High cardinality Bitmap indexes
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  1. #1
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    High cardinality Bitmap indexes

    Oracle 8.1.7.4 Enterprise on HP-UX 11.0

    Is anyone aware of problems with bitmap indexes when the cardinality is high (hundreds or even thousands of unique values)
    As bitmaps were meant for low cardinality, I know that high cardinality columns should not be candidates for bitmaps but I need to know if someone does create such indexes what issues may pop up?

    Here are the issues I had so far with bitmap indexes and that's why I started looking closely -

    1. One of my developers was using Function based indexes (6 months ago) and so set the QUERY_REWRITE_ENABLED parameter to TRUE. This started causing some issues later on with ORA-600 and Oracle support recommended rebuilding the bitmap indexes (they said that other people had faced similar issues with bitmap indexes and rebuilding often would help)

    2. We started getting some more Ora-600 issues (after patching to 8.1.7.4 from 8.1.7.0) and this time Oracle support said that we had hit a bug 2767505 and the solution is to drop/recreate all relatted bitmap indexes before DML or go to 9.2.0..4

    Looking at the bitmaps I see that some of them have 100,000 unique values out of 6 million records; so the cardinality is less than 2% but still very high.

    Just wondering if any of you had such issues with high cardinality (if I can call it that)

    Thanks,
    Rajeev Suri

  2. #2
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    I have witnessed tremedous amount of deadlocks (ORA-00060, Never saw 0ra-600, core-dumps) and application resolves deadlocks, but the batch job takes extra 2-3 hours perday. But then there were lots of ad-hoc queries being run and creating bitmap indexes were very effective. Most successful way would be, to everyday drop these bitmaps before bacthjobs and recreate them after the batch jobs, but the tables were so huge that the creating time, extra batch jobs time Vs response times on queries did not work out. So, we dropped bitmaps and went ahead with Normal Indexes.. Hope this helps..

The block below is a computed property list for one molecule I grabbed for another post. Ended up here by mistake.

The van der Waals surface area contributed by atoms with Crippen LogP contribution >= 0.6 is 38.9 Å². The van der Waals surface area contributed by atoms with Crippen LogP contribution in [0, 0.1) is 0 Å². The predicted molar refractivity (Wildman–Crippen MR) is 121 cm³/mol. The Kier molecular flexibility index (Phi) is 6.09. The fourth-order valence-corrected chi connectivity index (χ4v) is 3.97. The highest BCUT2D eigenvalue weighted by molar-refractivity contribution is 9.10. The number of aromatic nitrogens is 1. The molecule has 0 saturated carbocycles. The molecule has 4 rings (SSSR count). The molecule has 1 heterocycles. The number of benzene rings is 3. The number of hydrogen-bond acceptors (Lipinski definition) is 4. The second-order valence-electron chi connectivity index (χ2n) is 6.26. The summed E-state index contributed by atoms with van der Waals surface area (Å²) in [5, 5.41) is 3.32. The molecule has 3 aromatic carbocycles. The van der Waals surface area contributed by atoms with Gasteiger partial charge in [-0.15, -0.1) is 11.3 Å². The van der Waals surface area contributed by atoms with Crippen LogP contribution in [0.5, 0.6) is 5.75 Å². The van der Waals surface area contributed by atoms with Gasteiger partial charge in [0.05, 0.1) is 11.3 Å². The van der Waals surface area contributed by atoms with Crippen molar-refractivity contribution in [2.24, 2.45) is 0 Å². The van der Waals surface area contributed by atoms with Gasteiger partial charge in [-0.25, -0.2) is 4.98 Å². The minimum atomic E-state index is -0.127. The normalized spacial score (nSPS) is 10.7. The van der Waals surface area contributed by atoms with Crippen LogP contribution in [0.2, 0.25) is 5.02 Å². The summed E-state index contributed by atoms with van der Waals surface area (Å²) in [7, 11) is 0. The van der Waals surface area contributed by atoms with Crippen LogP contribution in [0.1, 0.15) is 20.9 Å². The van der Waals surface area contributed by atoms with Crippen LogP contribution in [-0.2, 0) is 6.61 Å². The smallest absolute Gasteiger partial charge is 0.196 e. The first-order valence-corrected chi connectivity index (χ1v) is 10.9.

Thanks, ST2003

  3. #3
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    I remember that 8.1.7.4 issue. Ah, happy days.

    Long story short, dml ops that modify bitmap indexes are a bitch in any version, and i wouldn't trust the resulting index. It's not really an issue for the environmenti work in anymore because we disable the indexes before inserting new data, then rebuild them afterwards. sure is faster than inserting into a bitmap.

    As for the cardinality issue, you're probably on the borderline of bitmap and btree, especially if you implement compression on the btree index. benchmarking is the way to go there, comparing index size and performance.

    Have you implemented any physical row ordering, by the way? that really cuts down on bitmap index size.


    [edited to insert spaces. i have toast crumbs stuck under my space key]